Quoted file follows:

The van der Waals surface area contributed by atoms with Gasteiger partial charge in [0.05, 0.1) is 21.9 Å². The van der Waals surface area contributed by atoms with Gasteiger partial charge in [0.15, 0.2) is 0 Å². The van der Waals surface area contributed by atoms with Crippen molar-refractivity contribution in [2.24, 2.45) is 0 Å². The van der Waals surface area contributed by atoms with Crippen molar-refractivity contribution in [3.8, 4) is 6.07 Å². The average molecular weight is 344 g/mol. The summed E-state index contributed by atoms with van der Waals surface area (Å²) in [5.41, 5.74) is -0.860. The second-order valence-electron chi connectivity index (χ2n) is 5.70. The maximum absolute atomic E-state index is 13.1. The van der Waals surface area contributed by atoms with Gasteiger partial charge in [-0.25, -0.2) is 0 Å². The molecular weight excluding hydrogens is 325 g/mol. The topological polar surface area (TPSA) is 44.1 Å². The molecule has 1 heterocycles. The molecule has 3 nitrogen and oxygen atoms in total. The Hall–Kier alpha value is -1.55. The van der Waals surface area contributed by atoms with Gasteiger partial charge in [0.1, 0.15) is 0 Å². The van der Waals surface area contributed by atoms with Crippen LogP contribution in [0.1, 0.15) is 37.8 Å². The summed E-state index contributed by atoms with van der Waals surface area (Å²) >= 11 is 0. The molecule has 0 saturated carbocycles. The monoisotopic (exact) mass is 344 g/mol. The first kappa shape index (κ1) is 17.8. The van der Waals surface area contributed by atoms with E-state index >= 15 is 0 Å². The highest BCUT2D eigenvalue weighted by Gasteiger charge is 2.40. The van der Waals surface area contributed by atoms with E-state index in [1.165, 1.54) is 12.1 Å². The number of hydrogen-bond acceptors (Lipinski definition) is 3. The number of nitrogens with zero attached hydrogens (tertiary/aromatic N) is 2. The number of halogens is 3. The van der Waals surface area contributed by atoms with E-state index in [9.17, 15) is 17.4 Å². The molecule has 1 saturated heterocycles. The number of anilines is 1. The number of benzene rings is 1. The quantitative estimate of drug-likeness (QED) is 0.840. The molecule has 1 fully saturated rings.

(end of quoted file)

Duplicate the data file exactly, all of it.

The van der Waals surface area contributed by atoms with Gasteiger partial charge in [0.05, 0.1) is 21.9 Å². The van der Waals surface area contributed by atoms with Gasteiger partial charge in [0.15, 0.2) is 0 Å². The van der Waals surface area contributed by atoms with Crippen molar-refractivity contribution in [2.24, 2.45) is 0 Å². The van der Waals surface area contributed by atoms with Crippen molar-refractivity contribution in [3.8, 4) is 6.07 Å². The average molecular weight is 344 g/mol. The summed E-state index contributed by atoms with van der Waals surface area (Å²) in [5.41, 5.74) is -0.860. The second-order valence-electron chi connectivity index (χ2n) is 5.70. The maximum absolute atomic E-state index is 13.1. The van der Waals surface area contributed by atoms with Gasteiger partial charge in [-0.25, -0.2) is 0 Å². The molecular weight excluding hydrogens is 325 g/mol. The topological polar surface area (TPSA) is 44.1 Å². The molecule has 1 heterocycles. The molecule has 3 nitrogen and oxygen atoms in total. The Hall–Kier alpha value is -1.55. The van der Waals surface area contributed by atoms with Gasteiger partial charge in [0.1, 0.15) is 0 Å². The van der Waals surface area contributed by atoms with Crippen LogP contribution in [0.1, 0.15) is 37.8 Å². The summed E-state index contributed by atoms with van der Waals surface area (Å²) >= 11 is 0. The molecule has 0 saturated carbocycles. The monoisotopic (exact) mass is 344 g/mol. The first kappa shape index (κ1) is 17.8. The van der Waals surface area contributed by atoms with E-state index >= 15 is 0 Å². The highest BCUT2D eigenvalue weighted by Gasteiger charge is 2.40. The van der Waals surface area contributed by atoms with E-state index in [1.165, 1.54) is 12.1 Å². The number of hydrogen-bond acceptors (Lipinski definition) is 3. The number of nitrogens with zero attached hydrogens (tertiary/aromatic N) is 2. The number of halogens is 3. The van der Waals surface area contributed by atoms with E-state index in [9.17, 15) is 17.4 Å². The molecule has 1 saturated heterocycles. The number of anilines is 1. The number of benzene rings is 1. The quantitative estimate of drug-likeness (QED) is 0.840. The molecule has 1 fully saturated rings.